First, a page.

Risk Assessments are a Legal Requirement
11th March 2014
The need to carry out risk assessments is a core activity for health and safety in the workplace. The law requires risk assessments to be carried out. So, are your risk assessments suitable and sufficient? Are they up to date? Are they sensible?
Regulation 3 of the Management of Health and Safety at Work Regulations 1999 requires employers to assess the risks to their employees while they are at work. They also need to consider the risks to non-employees such as contractors and the public. The self-employed have a similar duty.
Where there are five or more employees, the significant findings of the assessment must be recorded. There is no formal requirement to review the assessments on a regular (e.g. annual) basis, but they must always be up to date.
Specific risk assessments must be carried out for young workers, pregnant women and nursing mothers. Sometimes there will be the need to consider other regulations which also require risk assessment, such as those dealing with asbestos, ionising radiation, and hazardous chemicals.
How to Ensure Effective Risk Assessments are Conducted
To do a risk assessment, you need to understand what, in your business, might cause harm and decide whether you are doing enough to prevent that harm. Once you have decided that, you need to identify and prioritise putting in place appropriate and sensible control measures.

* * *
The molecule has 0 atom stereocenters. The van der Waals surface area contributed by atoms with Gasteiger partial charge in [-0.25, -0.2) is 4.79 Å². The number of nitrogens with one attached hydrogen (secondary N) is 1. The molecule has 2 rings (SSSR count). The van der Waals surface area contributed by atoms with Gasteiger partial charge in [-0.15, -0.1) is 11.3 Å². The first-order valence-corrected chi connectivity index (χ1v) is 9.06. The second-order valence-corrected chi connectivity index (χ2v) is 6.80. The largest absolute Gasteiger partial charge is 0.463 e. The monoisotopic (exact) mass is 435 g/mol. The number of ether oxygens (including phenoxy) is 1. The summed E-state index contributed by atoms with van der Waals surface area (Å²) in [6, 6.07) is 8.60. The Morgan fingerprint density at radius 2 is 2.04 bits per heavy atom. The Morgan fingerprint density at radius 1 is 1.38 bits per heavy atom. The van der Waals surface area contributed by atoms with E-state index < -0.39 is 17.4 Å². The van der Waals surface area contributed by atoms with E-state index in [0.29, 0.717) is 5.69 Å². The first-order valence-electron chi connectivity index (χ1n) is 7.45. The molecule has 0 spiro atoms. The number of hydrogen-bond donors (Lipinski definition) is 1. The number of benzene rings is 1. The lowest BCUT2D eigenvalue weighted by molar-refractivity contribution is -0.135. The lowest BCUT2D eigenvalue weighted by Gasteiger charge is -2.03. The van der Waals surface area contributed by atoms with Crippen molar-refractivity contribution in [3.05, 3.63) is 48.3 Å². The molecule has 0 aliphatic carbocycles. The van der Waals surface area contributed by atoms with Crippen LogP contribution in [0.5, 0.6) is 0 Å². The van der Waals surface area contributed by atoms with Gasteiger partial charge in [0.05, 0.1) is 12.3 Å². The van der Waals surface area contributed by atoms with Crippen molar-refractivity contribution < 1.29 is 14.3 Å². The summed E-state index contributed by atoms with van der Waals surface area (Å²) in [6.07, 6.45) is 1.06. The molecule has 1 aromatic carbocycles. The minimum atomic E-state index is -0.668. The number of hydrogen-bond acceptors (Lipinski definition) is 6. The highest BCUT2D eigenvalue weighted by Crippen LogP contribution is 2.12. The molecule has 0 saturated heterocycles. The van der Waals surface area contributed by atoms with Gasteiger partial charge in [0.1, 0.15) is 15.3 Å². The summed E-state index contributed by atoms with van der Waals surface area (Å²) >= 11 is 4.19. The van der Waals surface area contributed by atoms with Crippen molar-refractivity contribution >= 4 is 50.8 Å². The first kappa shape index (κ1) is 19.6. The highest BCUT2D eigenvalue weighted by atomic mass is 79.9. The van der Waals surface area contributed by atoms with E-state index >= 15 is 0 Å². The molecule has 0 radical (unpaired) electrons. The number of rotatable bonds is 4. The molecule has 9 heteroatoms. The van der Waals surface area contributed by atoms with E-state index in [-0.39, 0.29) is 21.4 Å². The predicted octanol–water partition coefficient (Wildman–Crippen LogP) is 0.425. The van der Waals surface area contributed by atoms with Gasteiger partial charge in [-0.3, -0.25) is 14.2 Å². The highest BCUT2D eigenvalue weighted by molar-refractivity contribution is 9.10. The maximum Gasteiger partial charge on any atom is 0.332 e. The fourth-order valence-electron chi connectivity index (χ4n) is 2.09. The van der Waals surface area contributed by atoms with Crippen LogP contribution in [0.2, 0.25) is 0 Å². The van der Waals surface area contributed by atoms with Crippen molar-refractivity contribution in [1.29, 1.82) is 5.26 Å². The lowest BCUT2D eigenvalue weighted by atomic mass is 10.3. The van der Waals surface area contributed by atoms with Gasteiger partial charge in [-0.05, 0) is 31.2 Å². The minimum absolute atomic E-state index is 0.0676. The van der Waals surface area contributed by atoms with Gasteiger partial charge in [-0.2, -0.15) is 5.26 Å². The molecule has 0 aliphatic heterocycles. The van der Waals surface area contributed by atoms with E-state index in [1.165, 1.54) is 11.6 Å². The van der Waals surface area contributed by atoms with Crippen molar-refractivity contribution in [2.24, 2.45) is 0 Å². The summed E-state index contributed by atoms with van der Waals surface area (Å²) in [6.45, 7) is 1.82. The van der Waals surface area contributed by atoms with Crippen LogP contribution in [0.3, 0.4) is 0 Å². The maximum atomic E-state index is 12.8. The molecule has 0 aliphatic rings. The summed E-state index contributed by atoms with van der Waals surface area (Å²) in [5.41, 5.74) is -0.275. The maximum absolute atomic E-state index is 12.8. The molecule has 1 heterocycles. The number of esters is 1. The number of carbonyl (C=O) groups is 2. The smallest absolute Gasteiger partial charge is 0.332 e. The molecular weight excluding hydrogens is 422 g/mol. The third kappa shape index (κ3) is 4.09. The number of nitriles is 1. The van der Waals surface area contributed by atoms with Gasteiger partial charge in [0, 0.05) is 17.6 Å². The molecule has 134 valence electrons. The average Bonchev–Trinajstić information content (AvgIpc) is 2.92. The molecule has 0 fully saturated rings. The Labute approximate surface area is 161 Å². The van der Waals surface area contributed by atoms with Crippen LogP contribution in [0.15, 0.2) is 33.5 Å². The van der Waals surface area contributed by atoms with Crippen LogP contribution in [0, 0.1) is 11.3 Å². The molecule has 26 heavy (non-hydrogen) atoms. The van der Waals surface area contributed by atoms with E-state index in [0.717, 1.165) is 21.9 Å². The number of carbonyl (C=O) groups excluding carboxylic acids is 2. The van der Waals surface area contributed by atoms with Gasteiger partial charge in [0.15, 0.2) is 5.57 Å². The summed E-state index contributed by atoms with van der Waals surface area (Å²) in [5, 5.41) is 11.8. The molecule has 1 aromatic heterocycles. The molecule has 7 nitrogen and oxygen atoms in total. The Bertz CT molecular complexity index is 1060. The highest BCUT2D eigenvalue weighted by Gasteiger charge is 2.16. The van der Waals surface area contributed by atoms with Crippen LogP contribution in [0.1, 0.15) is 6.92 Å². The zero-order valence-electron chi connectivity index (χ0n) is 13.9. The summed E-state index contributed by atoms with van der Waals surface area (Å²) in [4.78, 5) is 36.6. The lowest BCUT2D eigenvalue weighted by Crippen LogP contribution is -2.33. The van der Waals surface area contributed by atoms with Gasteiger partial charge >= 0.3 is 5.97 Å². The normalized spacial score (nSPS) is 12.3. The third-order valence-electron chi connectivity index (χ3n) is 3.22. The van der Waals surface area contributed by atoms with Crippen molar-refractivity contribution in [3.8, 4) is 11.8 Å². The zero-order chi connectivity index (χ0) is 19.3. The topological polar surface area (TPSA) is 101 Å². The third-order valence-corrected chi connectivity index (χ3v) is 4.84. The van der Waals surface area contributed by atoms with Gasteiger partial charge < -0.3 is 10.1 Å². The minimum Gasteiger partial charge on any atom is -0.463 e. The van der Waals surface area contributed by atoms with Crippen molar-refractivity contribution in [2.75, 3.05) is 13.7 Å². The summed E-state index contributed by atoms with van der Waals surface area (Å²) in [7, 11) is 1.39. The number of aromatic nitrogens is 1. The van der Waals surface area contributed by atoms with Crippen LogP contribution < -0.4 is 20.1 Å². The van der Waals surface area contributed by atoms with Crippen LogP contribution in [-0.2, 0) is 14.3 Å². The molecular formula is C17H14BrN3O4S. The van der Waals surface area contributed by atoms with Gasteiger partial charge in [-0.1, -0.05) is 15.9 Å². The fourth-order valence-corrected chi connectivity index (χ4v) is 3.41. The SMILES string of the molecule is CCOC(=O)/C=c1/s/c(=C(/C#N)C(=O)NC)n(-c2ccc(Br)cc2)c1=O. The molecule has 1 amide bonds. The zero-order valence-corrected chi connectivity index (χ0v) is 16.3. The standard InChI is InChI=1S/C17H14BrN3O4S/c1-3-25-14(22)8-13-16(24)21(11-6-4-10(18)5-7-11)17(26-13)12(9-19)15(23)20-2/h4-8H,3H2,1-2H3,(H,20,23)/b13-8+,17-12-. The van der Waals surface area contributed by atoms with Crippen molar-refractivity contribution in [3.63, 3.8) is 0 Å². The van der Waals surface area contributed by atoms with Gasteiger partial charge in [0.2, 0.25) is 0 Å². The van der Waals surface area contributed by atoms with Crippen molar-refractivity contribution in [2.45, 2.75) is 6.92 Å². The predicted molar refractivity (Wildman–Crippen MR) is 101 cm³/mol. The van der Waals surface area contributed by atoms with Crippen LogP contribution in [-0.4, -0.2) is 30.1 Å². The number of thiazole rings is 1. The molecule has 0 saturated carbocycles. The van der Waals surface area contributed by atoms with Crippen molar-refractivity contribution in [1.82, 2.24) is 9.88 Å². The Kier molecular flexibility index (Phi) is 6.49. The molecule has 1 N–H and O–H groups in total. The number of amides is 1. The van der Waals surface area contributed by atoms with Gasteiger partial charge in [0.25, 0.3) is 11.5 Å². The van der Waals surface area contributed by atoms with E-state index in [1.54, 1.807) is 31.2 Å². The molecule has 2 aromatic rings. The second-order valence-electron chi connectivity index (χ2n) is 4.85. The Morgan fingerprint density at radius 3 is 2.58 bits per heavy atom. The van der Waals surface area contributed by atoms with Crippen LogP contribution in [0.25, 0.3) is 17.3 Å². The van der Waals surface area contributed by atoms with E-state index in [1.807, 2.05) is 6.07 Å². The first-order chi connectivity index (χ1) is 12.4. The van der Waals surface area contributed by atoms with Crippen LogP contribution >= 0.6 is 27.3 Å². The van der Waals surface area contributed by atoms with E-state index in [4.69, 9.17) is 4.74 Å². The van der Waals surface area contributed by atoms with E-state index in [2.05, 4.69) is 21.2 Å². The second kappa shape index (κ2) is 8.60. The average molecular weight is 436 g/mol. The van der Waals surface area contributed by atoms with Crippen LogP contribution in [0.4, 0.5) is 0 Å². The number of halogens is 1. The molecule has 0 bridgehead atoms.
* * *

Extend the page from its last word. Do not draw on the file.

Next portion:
- Identifying what can harm people in your workplace
- Identifying who might be harmed and how
- Evaluating the risks and deciding on the appropriate controls, taking into account the controls you already have in place
- Recording your risk assessment
- Reviewing and updating your assessment.
- Make sure that those who perform risk assessments have been trained. This is essential if the results are to be meaningful and accurate. Using a team of people to do the assessments – involving managers, staff representatives and those doing the work – is often an effective approach.
- Make sure that the resources used and the level of detail is in proportion with the risk. Trivial risks can be ignored and don’t spend all your time on low-risk issues.
- Be sensible about what you record following risk assessment. Don’t generate a bureaucratic mountain of paperwork. Keep records simple and sensible.
- Make sure that those doing the work know the results of the assessment and how to protect themselves. This is the true test of whether the assessment process is effective.
Risk assessment is not a paperwork exercise; it’s about protecting your staff. Review your risk assessment policies and procedures now.